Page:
Having identified some sources (previous section) I am planning to update this article and bring it to GA status reasonably soon. It gets the basics right but there's a fair number of sources that don't meet WP:MEDRS and at places it is difficult to understand for the lay reader. Some other WP:MEDMOS problems were also present. There's a total of 29 Cochrane reviews (link), but we're only citing four Cochrane reviews currently.
My views for each section:
- Signs and symptoms: currently a little bit chaotic and doesn't separate acute from chronic problems
- Genetics: a fair bit of jargon needs "opening up"
- Pathophysiology: should be maximally up to date according to current understanding (needs 2-3 solid sources)
- Diagnosis: screening/case finding should be separated from diagnostics in the setting of complications (e.g. stroke) and surveillance; we need to talk about neuroimaging and echocardiography
- Prevention: there is currently no section that discusses prevention strategies; I haven't yet seen sources that discuss premarital screening and counseling in the same way Cyprus attempts to reduce unions that might lead to thalassaemia major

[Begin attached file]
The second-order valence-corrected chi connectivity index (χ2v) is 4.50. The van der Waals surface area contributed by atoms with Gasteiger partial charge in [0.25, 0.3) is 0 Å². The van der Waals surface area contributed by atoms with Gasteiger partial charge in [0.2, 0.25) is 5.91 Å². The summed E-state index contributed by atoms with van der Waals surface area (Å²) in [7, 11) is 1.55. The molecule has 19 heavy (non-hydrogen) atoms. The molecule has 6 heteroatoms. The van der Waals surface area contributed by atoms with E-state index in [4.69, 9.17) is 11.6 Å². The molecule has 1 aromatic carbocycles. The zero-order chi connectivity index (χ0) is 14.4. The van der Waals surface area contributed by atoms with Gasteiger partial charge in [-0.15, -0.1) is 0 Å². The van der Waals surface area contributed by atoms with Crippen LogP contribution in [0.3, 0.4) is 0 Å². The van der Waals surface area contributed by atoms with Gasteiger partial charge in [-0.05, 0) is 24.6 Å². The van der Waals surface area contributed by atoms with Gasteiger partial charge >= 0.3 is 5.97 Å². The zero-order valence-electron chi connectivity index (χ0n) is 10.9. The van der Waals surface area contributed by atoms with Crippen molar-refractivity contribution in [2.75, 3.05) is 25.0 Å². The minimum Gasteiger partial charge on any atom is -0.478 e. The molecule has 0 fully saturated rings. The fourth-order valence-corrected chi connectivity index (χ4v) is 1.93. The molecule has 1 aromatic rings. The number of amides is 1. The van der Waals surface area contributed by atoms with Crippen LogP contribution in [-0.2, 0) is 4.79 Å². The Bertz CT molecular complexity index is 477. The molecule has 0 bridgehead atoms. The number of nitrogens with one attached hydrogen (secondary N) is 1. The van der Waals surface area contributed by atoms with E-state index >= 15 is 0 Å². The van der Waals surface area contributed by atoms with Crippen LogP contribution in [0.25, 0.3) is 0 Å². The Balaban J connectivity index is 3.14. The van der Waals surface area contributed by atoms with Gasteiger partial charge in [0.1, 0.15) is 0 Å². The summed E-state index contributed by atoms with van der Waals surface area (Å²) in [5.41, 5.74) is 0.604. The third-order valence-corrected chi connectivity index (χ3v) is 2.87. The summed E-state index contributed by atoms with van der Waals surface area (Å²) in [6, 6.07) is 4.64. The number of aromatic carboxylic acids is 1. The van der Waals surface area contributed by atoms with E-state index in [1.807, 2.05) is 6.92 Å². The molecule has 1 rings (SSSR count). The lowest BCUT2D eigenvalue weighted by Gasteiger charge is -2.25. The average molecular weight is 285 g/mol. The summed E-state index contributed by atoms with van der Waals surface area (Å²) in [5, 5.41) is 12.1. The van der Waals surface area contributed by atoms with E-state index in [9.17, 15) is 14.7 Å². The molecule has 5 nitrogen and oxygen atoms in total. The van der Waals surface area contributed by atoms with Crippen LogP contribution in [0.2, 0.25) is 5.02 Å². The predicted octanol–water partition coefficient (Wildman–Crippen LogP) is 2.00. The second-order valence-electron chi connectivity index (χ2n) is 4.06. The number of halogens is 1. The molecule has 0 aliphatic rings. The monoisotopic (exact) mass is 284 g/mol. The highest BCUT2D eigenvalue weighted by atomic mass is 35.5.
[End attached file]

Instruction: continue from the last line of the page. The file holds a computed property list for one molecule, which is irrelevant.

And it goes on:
- Management: again we need to separate prophylaxis, acute care, and long-term disease management
- Prognosis: this needs strong sources to be reliable for the average reader
- Epidemiology: good sources needed, perhaps less on a country-by-country basis
- History: the current section needs consolidating with a better secondary source as support
- Research directions: needs to be written
- As far as the history section, the most recent dates are from the 1940's-50's. I'm sure something has happened or been discovered about sickle-cell disease since then. Wulf.174 (talk) 00:04, 2 October 2014 (UTC)
Suggestion for Prognosis Section